Having affirmed the PE identity of these spontaneously-emerging cells from undifferentiated hESCs maintained under the defined culture, we next determined whether they provided paracrine support to pluripotent hESCs, mirroring the in vivo interaction between the PE and the human epiblast. Historically and intrinsic to the pluripotent state of hESCs, undifferentiated hESCs form the typical tightly packed colonies of small compact cells in culture and cannot be cloned efficiently from single cells [4,28]. Under standard culture conditions that employed feeders, MEF-conditioned media, or artificially-formulated chemically-defined conditions in which bFGF or activin has been used, passaging undifferentiated hESCs by trypsin dissociation reportedly kills nearly 100% of the undifferentiated cells [4,15-19,28]. In addition, the rare hESC colonies that survived or adapted to trypsin treatment had an unacceptably high rate of spontaneous differentiation (>50%) and developing abnormal karyotype (~10-20%) than the parent colonies [19,29,30]. However, of immediate advantage over previous standard culture conditions is that the defined culture conditions we formulated here supported the passage, seeding, and growth of single undifferentiated hESCs following trypsin dissociation (Figure 3A). Therefore, we further performed clonogenicity analyses based on colony-forming units [CFUs] under various culture conditions by quantifying the number of single hESCs seeded into a miniwell that can successfully expand into an Oct-4-positive colony. Reporter eGFP+ hESCs constitutively expressing GFP were used to facilitate the clonogenicity analysis [26]. Undifferentiated eGFP+ hESCs, maintained under these defined culture conditions, were dissociated into single cells by trypsin digestion and, following sorting, individually seeded into wells of multi-well dishes, one-cell-per-miniwell, to allow expansion into single undifferentiated hESC colony (Figure 3B). The efficiency of clonal propagation of undifferentiated hESCs under this defined culture system appeared to require PEL cells or conditioned medium (CM) from PEL cells (PEL-CM) as compared to those of hESCs maintained in previous feeder or feeder-free culture systems [4,15-19] (Figure 3B).

Figure 3
The PEL cells provide paracrine support to their clonally-related hESCs by activinA-SMAD pathway

The observation that PEL-CM could substitute for the PEL cells suggested that they secreted soluble factors that provided essential paracrine support for the expansion of dissociated single pluripotent hESCs. Therefore, large scale proteomic profiling by MudPIT [31-33] was performed to detect proteins that were specifically expressed in hESC-derived PEL-CM but not in conditioned medium from human foreskin fibroblasts (HF-CM) as the control. The most notable putative protein factors we identified were POSTN, TGFβ2, LIF, STC2 and Activin-A, as confirmed by Western blot analysis (Figure 3C). Each of these factors was then tested individually to see if it could replace the paracrine support of PEL-CM in the clonogenicity assay. Only activin-A was found to support the clonal growth of undifferentiated hESCs in an efficiency comparable to that of PEL-CM in the defined culture system (Figure 3D). Furthermore, addition of specific inhibitors of the activin-A receptors (ActRIIA/B) or its signaling pathway (Smad2/3) into PEL-CM inhibited its ability to support the clonal growth of undifferentiated hESCs (Figure 3E). Taken together these results suggest that activin-A is the essential factor secreted by PEL cells that provides paracrine support for the self-renewal of single hESCs in this defined culture system. Activin-A, TGFβ2, and LIF have been previously shown to support ESC growth in high density cultures, but none of these alone has been sufficient to maintain clonal hESC self-renewal [18,34]. It is likely that bFGF and insulin are also stimulating IGF receptors, although IGF I and II alone were not sufficient for sustaining the self-renewal and pluripotence of hESCs [35]. Although neurotrophic factors have been reported to support efficient clonal expansion in MEF feeder-containing systems [36] in an efficiency comparable to that reported here, such factors did not appear to constitute one of the essential defined elements in this feeder-free, biologics-free system.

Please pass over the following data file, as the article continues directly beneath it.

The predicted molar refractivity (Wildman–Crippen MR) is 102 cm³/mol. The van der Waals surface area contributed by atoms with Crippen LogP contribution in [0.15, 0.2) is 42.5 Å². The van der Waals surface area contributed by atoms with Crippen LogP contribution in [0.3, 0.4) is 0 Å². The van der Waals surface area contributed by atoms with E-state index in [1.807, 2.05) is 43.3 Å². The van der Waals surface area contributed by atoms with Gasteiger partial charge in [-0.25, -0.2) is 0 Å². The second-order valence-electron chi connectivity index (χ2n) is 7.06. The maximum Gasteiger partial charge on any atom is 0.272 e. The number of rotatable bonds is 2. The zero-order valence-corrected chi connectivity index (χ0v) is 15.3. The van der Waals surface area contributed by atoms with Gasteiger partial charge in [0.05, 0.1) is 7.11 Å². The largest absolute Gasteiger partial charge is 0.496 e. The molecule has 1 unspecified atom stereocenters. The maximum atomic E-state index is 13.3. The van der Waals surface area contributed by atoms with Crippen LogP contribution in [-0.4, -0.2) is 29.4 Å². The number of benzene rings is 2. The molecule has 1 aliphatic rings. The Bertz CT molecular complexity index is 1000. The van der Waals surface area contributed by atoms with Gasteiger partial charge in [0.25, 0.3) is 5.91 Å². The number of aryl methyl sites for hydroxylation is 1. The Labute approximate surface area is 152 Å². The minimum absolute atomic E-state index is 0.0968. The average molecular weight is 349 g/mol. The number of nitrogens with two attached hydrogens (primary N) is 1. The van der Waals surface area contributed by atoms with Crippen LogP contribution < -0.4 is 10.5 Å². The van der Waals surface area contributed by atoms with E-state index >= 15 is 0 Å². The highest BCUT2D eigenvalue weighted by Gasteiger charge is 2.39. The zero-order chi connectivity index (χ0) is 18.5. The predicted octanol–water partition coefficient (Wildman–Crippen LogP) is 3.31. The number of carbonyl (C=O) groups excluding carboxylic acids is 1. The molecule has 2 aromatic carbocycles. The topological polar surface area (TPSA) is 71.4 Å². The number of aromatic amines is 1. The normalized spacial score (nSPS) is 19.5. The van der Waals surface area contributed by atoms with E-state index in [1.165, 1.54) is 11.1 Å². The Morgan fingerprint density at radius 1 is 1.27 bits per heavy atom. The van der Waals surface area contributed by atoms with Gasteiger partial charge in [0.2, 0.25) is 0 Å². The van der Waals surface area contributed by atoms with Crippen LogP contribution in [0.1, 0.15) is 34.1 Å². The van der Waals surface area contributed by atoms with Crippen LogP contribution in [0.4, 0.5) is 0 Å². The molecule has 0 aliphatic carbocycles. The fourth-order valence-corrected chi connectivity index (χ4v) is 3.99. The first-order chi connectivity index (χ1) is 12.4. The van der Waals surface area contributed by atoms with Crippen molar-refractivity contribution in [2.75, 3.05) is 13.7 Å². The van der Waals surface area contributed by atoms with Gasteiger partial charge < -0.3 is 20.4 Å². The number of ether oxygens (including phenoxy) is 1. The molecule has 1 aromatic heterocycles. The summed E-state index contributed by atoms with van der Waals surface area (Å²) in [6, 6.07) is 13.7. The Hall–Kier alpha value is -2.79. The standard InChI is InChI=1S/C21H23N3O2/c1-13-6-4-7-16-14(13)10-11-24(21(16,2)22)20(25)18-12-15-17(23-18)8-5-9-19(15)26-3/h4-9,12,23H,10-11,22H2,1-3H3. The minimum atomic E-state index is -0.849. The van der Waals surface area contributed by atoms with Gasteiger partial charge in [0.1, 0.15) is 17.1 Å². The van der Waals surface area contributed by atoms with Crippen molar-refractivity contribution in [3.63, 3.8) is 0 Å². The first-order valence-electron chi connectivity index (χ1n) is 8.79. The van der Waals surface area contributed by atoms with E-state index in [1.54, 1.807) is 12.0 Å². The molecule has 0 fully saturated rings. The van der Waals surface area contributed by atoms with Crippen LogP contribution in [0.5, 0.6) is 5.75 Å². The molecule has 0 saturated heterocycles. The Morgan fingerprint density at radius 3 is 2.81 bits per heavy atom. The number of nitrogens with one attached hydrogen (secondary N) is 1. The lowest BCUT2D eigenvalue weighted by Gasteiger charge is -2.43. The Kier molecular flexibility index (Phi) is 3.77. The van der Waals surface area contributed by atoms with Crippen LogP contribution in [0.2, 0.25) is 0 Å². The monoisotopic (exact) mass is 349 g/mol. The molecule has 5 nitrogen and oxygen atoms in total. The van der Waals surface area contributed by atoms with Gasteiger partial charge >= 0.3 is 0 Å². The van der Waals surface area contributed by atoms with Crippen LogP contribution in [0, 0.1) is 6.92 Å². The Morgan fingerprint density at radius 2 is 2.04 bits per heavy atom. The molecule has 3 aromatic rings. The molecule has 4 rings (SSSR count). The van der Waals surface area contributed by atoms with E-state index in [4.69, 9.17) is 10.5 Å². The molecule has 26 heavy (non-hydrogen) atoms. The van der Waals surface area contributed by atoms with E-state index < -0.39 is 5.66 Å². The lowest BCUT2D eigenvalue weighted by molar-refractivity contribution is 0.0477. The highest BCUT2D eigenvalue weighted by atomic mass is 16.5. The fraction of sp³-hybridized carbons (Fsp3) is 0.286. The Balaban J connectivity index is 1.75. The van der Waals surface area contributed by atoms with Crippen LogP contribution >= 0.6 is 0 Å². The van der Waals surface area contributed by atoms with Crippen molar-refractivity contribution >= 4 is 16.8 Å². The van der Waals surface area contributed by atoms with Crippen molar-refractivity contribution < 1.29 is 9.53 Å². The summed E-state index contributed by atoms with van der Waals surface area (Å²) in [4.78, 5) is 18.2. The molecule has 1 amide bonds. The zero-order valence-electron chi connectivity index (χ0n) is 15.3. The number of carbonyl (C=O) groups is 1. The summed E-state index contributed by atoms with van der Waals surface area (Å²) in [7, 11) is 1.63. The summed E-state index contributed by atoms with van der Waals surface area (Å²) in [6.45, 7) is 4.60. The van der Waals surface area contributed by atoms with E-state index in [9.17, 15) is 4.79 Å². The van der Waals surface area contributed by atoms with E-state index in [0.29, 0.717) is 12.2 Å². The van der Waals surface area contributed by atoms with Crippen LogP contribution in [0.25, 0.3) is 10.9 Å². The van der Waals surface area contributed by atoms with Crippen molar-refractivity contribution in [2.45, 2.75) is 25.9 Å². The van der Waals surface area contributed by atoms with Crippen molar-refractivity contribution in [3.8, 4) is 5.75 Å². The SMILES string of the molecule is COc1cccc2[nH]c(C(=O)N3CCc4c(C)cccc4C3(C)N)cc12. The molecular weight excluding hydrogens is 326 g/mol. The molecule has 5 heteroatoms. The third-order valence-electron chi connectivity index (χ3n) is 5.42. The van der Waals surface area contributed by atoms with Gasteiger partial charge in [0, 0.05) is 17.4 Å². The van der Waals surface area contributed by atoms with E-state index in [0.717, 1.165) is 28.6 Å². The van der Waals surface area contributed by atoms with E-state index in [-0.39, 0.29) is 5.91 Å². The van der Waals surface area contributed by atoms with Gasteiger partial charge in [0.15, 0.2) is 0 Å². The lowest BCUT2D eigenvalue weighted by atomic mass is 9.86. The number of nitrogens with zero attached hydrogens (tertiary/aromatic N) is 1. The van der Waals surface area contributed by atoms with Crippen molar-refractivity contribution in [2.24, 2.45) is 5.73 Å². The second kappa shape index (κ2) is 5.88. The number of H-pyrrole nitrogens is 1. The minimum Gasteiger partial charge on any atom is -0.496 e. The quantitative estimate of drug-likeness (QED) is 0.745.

Our findings suggest that the defined culture system consisting of the essential elements, including bFGF (20 - 50 ng/ml), insulin (20 μg/ml), ascorbic acid (50 μg/ml), and laminin, when provided to undifferentiated hESCs, were sufficient and necessary to permit the spontaneous unfolding of an inherent embryogenesis-like process. PEL cells constitutively emerged which acted through the activinA-SMAD pathway in a paracrine fashion to sustain the more progressed state of epiblast pluripotence, emulating in vitro the process by which the human ICM-derived pluripotent epiblast is preserved in vivo.

De novo derivation of stable biologics-free hESCs using the defined culture system